The emergence of the so-called 'Rising Powers' - including but not limited to China, India, Brazil and Russia - represents one of the key drivers of global economic and social change. The Rising Powers and Interdependent Futures network funded by the Economic and Social Research Council includes 12 research projects at ten universities across the UK that explore these ongoing changes.
Thursday, 12 November 2015
Rising Power multinationals and global development
Huawei phones, Nando’s
chicken, Tata cars – brands from Rising Power countries are present in more and
more countries across the globe. The new multinationals that produce these
brands are increasingly competing with established Western multinationals, in
the Europe and America as well as in Africa and Asia. But what impact do these
Rising Power multinationals have on global development? As they expand their
global operations, how do they influence the economy, people and the
environment? These questions are at the core of a special issue in Critical
Perspectives on International Business.
The developmental promises
and challenges of Chinese, Indian, or Brazilian companies’ international
operations are controversial. One argument in favour of South-South FDI is that
firms from emerging economies might adapt more easily to local realities in a
developing country than multinationals from the US or Europe. So, do they
better understand the needs of low-income consumers, and can they provide these
with goods and services that used to be available only for the rich? Or, on the
other hand, should we believe media reports on land grabbing and giant
infrastructure projects by Chinese or Indian investors that destroy the
environment and harm local communities?
Against this debate, the
special issue takes a closer look at the nature and strategies of these Rising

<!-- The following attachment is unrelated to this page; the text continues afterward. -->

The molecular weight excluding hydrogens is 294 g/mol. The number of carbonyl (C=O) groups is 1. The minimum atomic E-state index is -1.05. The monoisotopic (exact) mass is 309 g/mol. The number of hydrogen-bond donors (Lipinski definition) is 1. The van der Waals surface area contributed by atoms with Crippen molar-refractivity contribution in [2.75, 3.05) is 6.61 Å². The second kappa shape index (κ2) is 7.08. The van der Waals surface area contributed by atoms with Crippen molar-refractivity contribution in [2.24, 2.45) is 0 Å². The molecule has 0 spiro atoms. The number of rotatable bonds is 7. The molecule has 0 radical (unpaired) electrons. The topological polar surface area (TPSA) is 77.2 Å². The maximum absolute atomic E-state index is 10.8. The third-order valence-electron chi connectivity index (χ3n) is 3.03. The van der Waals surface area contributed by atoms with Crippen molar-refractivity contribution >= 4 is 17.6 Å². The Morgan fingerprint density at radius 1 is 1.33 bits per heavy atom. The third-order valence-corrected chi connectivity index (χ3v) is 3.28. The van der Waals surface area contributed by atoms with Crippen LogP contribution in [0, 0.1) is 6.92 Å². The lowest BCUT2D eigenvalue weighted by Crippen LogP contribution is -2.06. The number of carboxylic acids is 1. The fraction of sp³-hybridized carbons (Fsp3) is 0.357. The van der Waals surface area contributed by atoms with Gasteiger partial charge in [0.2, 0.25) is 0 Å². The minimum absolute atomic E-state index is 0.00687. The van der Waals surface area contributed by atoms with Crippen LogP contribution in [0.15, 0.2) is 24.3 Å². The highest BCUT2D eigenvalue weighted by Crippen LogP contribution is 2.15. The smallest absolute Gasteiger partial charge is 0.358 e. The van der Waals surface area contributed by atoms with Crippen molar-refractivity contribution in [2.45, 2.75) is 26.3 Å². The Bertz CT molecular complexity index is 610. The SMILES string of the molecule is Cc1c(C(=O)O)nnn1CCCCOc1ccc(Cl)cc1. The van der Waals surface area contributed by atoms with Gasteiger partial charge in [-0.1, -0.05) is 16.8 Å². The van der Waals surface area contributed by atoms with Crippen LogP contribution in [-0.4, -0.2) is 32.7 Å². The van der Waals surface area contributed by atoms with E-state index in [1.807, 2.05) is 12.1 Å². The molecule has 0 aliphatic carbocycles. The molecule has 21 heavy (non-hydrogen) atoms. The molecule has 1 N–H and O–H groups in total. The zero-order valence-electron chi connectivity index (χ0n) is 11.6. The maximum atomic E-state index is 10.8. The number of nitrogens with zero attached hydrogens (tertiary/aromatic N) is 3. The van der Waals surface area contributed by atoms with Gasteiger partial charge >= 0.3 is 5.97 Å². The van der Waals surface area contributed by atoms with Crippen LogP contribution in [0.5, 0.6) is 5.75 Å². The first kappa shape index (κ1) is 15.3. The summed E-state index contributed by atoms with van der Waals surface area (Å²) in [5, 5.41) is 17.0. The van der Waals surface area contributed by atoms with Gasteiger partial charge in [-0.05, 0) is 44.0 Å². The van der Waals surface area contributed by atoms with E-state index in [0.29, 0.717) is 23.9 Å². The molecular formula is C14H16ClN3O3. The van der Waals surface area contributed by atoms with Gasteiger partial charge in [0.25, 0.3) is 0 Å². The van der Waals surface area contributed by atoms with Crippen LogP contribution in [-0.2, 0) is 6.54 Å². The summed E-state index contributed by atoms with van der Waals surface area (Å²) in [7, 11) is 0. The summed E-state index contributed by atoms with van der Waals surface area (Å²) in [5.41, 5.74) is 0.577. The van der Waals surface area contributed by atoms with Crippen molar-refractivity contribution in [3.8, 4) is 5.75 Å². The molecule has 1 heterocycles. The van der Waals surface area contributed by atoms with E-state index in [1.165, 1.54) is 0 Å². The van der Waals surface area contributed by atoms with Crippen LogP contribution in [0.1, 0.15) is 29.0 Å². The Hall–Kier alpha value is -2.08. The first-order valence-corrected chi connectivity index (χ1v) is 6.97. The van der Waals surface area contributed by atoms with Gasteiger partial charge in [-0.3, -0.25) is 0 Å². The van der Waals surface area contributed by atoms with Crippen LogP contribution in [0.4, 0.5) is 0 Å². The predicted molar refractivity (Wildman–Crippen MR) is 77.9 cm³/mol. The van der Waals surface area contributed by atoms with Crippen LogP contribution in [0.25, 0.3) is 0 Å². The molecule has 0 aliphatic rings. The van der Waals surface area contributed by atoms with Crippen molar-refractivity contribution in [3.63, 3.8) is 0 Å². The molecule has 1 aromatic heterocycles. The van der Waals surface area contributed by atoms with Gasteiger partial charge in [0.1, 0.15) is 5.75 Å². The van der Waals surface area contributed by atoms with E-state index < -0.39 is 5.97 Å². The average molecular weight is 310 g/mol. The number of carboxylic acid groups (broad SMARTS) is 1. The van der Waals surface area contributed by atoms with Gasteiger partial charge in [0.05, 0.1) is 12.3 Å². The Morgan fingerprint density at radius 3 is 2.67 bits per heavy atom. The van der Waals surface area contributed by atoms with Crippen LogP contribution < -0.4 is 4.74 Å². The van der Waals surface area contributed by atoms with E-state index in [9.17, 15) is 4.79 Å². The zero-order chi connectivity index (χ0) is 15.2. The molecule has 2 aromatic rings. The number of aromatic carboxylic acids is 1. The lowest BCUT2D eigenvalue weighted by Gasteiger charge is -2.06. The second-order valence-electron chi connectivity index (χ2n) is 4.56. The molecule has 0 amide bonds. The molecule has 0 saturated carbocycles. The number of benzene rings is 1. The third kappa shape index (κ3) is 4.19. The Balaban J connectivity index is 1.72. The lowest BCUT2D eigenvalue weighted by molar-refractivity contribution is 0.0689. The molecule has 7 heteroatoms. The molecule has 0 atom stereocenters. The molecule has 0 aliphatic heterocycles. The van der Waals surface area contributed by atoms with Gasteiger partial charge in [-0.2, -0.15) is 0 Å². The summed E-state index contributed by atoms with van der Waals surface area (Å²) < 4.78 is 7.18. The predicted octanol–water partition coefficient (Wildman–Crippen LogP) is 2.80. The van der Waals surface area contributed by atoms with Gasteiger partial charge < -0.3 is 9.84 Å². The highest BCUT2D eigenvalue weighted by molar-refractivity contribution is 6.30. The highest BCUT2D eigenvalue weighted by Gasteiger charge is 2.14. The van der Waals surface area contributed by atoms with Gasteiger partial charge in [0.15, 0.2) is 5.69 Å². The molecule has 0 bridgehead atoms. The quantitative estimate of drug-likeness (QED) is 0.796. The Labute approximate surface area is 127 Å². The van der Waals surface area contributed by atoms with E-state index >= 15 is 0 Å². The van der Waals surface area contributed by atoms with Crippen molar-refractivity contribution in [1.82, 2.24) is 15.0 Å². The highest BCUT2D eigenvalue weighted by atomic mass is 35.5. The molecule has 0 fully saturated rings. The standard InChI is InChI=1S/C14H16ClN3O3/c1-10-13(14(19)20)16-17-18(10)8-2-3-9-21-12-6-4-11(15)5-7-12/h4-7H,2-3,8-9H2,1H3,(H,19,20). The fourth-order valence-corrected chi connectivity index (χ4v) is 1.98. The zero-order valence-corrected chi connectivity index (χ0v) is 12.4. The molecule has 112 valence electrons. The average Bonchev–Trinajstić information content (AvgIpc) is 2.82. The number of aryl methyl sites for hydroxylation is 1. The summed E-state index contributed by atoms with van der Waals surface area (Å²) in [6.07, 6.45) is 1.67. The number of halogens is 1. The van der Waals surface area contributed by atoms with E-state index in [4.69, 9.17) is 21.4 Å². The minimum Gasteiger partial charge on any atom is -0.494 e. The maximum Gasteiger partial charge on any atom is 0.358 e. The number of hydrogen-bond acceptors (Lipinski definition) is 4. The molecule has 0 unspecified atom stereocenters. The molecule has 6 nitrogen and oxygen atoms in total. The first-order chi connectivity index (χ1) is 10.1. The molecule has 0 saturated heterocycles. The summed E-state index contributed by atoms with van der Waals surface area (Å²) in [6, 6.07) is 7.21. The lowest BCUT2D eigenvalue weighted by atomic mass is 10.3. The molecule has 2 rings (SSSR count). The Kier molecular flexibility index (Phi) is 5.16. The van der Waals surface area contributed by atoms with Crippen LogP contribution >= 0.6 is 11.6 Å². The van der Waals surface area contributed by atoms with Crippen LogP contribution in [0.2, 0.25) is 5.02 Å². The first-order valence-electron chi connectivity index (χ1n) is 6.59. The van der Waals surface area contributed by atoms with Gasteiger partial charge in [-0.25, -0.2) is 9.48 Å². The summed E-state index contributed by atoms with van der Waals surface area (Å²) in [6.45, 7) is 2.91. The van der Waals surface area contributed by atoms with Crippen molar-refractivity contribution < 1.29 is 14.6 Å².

Power firms. Four articles in the collection look at how capabilities of these
firms differ from those of Western multinationals. First, Peter J. Williamson
finds that Rising Power firms have distinctive capabilities of innovation and
reconfiguration that can give them an edge over competitors. Peter Konijn and
Rob van Tulder examine “Resources-for-infrastructure (R4I) Swaps” as a specific
market entry strategy of Chinese firms in African countries. Taking a different angle, Jaya Prakash
Pradhan and Keshab Das highlight regional differences within Rising Power
countries and their effects on export performance of local SMEs. Further, Rory
Horner shows how the emergence of Rising Power firms in the pharmaceutical
sector has led established multinationals to increase pressure around
intellectual property rights in India and South Africa.
Three further articles
examine how the concept of global value chains (GVCs) can help to understand
Rising Power firms’ developmental impact. Zaheer Khan, Yong Kyu Lew and Rudolf
R. Sinkovics show why Pakistani automobile suppliers have benefited relatively
little from their integration into GVCs. Joonkoo Lee and Gary Gereffi point out that new markets in emerging
economies and new regional value chains can be an opportunity for developing
country firms to upgrade economically. However, they warn of a risk that this
economic upgrading may be accompanied by negative social effects. Finally, contributing
to the debate about the social impact of Rising Power firms, Noemi Sinkovics,
Rudolf R. Sinkovics, Samia Ferdous Hoque and Laszlo Czaban propose a
reconceptualization of social value creation, focusing on the “root causes” of
constraints to creating social value.
Overall, the special
issue contributes both conceptual thinking and empirical insights to the debate
around the developmental impact of Rising Power firms. In sum, the articles
show that there is no easy answer to the question of whether these new Chinese,
Indian or Brazilian multinationals are good or bad for global development. But
one thing is sure: We should keep an eye on them.
For more details, please refer to:
Mo Yamin , Rudolf R.
Sinkovics , (2015) "Rising power firms – the developmental promises and
challenges: an introduction", critical perspectives on international
business, Vol. 11 Iss: 3/4. http://dx.doi.org/10.1108/cpoib-04-2015-0016